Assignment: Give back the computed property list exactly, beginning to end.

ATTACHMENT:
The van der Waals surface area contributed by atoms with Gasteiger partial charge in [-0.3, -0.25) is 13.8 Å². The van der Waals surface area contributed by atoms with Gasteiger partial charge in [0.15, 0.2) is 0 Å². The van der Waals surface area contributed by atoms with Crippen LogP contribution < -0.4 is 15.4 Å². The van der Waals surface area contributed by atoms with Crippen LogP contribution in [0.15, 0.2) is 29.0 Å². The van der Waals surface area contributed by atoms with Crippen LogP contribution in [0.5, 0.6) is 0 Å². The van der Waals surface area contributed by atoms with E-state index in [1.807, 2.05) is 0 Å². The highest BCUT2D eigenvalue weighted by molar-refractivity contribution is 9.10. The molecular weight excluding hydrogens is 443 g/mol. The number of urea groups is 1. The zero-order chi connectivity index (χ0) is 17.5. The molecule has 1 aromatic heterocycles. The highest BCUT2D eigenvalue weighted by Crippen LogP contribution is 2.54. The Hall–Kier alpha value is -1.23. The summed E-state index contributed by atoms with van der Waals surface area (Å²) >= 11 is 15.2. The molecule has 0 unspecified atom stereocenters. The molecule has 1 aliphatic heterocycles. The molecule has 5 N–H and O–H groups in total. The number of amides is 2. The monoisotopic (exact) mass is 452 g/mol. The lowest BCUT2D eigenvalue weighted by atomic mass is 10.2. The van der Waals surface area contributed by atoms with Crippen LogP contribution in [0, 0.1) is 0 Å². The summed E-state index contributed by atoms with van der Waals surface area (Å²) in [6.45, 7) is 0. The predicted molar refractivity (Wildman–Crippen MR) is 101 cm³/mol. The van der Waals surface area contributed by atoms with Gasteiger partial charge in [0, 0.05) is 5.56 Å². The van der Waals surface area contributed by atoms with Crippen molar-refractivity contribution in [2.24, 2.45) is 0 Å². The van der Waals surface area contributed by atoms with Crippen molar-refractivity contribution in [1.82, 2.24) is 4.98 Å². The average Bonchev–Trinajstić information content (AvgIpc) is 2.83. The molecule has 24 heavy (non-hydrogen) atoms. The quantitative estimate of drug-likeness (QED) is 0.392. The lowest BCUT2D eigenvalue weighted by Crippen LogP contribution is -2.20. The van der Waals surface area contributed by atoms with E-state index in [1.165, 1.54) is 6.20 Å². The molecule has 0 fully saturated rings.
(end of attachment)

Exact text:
The van der Waals surface area contributed by atoms with Gasteiger partial charge in [-0.3, -0.25) is 13.8 Å². The van der Waals surface area contributed by atoms with Gasteiger partial charge in [0.15, 0.2) is 0 Å². The van der Waals surface area contributed by atoms with Crippen LogP contribution < -0.4 is 15.4 Å². The van der Waals surface area contributed by atoms with Crippen LogP contribution in [0.15, 0.2) is 29.0 Å². The van der Waals surface area contributed by atoms with Crippen LogP contribution in [0.5, 0.6) is 0 Å². The van der Waals surface area contributed by atoms with E-state index in [1.807, 2.05) is 0 Å². The highest BCUT2D eigenvalue weighted by molar-refractivity contribution is 9.10. The molecular weight excluding hydrogens is 443 g/mol. The number of urea groups is 1. The zero-order chi connectivity index (χ0) is 17.5. The molecule has 1 aromatic heterocycles. The highest BCUT2D eigenvalue weighted by Crippen LogP contribution is 2.54. The Hall–Kier alpha value is -1.23. The summed E-state index contributed by atoms with van der Waals surface area (Å²) >= 11 is 15.2. The molecule has 0 unspecified atom stereocenters. The molecule has 1 aliphatic heterocycles. The molecule has 5 N–H and O–H groups in total. The number of amides is 2. The monoisotopic (exact) mass is 452 g/mol. The lowest BCUT2D eigenvalue weighted by atomic mass is 10.2. The van der Waals surface area contributed by atoms with Crippen LogP contribution in [0, 0.1) is 0 Å². The summed E-state index contributed by atoms with van der Waals surface area (Å²) in [6.45, 7) is 0. The predicted molar refractivity (Wildman–Crippen MR) is 101 cm³/mol. The van der Waals surface area contributed by atoms with Gasteiger partial charge in [0, 0.05) is 5.56 Å². The van der Waals surface area contributed by atoms with Crippen molar-refractivity contribution in [2.24, 2.45) is 0 Å². The van der Waals surface area contributed by atoms with Crippen molar-refractivity contribution in [1.82, 2.24) is 4.98 Å². The average Bonchev–Trinajstić information content (AvgIpc) is 2.83. The molecule has 24 heavy (non-hydrogen) atoms. The quantitative estimate of drug-likeness (QED) is 0.392. The lowest BCUT2D eigenvalue weighted by Crippen LogP contribution is -2.20. The van der Waals surface area contributed by atoms with E-state index in [1.165, 1.54) is 6.20 Å². The molecule has 0 fully saturated rings.